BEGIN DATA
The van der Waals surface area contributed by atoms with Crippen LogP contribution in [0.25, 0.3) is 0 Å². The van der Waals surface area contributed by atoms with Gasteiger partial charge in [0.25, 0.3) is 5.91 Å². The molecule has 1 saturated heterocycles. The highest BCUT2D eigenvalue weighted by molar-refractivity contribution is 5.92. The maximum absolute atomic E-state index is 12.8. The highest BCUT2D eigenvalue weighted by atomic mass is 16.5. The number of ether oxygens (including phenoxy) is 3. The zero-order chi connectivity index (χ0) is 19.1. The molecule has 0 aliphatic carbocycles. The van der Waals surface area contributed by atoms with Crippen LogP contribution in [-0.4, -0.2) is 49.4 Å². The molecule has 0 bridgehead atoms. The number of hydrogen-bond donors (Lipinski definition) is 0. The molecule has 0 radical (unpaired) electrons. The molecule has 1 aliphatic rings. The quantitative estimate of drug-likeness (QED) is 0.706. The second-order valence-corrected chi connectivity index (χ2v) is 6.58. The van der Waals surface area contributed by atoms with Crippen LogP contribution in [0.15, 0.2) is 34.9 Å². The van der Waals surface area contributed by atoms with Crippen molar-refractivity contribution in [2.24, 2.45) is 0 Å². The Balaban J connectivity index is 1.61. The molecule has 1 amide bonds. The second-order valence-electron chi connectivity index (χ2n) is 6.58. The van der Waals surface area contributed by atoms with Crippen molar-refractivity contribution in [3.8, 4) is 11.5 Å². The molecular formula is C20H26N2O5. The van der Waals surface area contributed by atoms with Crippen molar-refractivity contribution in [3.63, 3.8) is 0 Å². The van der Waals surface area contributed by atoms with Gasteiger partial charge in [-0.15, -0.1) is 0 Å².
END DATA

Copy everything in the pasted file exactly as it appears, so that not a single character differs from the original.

The van der Waals surface area contributed by atoms with Crippen LogP contribution in [0.25, 0.3) is 0 Å². The van der Waals surface area contributed by atoms with Gasteiger partial charge in [0.25, 0.3) is 5.91 Å². The molecule has 1 saturated heterocycles. The highest BCUT2D eigenvalue weighted by molar-refractivity contribution is 5.92. The maximum absolute atomic E-state index is 12.8. The highest BCUT2D eigenvalue weighted by atomic mass is 16.5. The number of ether oxygens (including phenoxy) is 3. The zero-order chi connectivity index (χ0) is 19.1. The molecule has 0 aliphatic carbocycles. The van der Waals surface area contributed by atoms with Crippen LogP contribution in [-0.4, -0.2) is 49.4 Å². The molecule has 0 bridgehead atoms. The number of hydrogen-bond donors (Lipinski definition) is 0. The molecule has 0 radical (unpaired) electrons. The molecule has 1 aliphatic rings. The quantitative estimate of drug-likeness (QED) is 0.706. The second-order valence-corrected chi connectivity index (χ2v) is 6.58. The van der Waals surface area contributed by atoms with Crippen LogP contribution in [0.15, 0.2) is 34.9 Å². The van der Waals surface area contributed by atoms with Crippen molar-refractivity contribution in [2.24, 2.45) is 0 Å². The Balaban J connectivity index is 1.61. The molecule has 1 amide bonds. The second-order valence-electron chi connectivity index (χ2n) is 6.58. The van der Waals surface area contributed by atoms with Crippen molar-refractivity contribution in [3.8, 4) is 11.5 Å². The molecular formula is C20H26N2O5. The van der Waals surface area contributed by atoms with Crippen molar-refractivity contribution in [3.63, 3.8) is 0 Å². The van der Waals surface area contributed by atoms with Gasteiger partial charge in [-0.15, -0.1) is 0 Å².